Reputational Risk in Healthcare
The US healthcare sector is confronted currently with a range of often inter-connected challenges...
...from the burgeoning demands of a greater proportion of aged and chronically ill patients, through the deployment of technology, to a greater focus on quality of care. A common theme across these challenges is the potential they have to harm the healthcare organization’s reputation in both the short and long term. As well as identifying and assessing key risk factors, it is critical for healthcare providers to strategize and identify where a particular situation or set of circumstances has the potential to turn into a full-blown crisis.
Providers should also consider what resources they require to help mitigate the situation and potentially reduce the reputational and financial impact. Insurance now plays a role as carriers are developing products that can support healthcare providers to access expert support across the life cycle of a crisis, as well as addressing financial impact.
The healthcare sector treats and supports patients, their families and wider communities in the most difficult circumstances, which requires a major investment of trust on their part. Where situations arise which, fairly or unfairly, call that trust into question, providers will often have to invest a large amount of energy, resources and money into seeking to offer clarity and reassurance to various stakeholders, as well as having to deal with the direct impact of the crisis itself.
Some crises will be very limited in duration and the process of managing the messaging and reputation management is likely to be after the event. An example of this would be a violent incident at a hospital. The immediate threat itself will usually have been resolved within a relatively short timeframe, albeit with potentially devastating consequences, but the repercussions could continue for a considerable amount of time.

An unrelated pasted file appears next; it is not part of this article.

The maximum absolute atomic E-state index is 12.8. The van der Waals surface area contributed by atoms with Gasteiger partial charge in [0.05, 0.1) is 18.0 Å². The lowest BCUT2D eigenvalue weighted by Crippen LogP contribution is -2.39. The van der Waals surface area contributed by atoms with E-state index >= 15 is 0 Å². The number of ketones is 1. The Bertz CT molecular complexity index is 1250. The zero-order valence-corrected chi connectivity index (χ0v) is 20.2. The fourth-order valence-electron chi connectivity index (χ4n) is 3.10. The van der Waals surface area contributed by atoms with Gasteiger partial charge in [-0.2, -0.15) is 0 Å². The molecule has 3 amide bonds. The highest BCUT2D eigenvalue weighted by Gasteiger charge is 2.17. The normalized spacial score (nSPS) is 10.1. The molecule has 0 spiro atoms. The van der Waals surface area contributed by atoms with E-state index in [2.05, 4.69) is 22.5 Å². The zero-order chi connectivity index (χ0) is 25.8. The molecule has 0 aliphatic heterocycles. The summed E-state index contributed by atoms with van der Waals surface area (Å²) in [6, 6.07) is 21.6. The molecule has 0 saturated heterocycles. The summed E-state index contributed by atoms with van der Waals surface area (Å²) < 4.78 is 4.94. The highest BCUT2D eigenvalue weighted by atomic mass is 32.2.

For example, concerns could arise about alleged failings in the hospital’s security, or accusations be made that the hospital had in some way been given prior warning of the threat that an individual posed, which it had failed to process and act upon adequately. In circumstances where patients and their families have a choice about which facility or network provides care, they may choose alternative providers for what they perceive to be their peace of mind.
Some crises can be more sustained and play out over a period of weeks, or even months. A healthcare provider may find itself having to defend its reputation in the face of a situation that is changing on a daily if not hourly basis, with various stakeholders and media outlets demanding frequent updates and responses. A contamination scenario serves as a good example of this dynamic. It can often take some time to identify the precise nature of a contamination and then to isolate its source and assess the extent of potential spread. By this stage, other patients, staff members and hospital visitors could have been contaminated, or be in fear of having been exposed. Even once the contamination has been contained and dealt with, there are often lingering concerns amongst stakeholders of a residual risk of exposure, which may prompt them to stay away from the hospital, potentially over the long term.
Whatever the crisis, the challenge of responding effectively has been transformed by social media. Issues will rapidly be communicated and amplified on a range of social media platforms, often without the rigour expected from traditional media in terms of establishing base facts and vetting sources. Healthcare providers may also lack proper expertise to deal with a crisis on social media, from either in-house resources or existing external media and PR relationships. Experienced crisis management support can be crucial in monitoring the wider reaction to a crisis and constructing the messaging and positioning in response to it.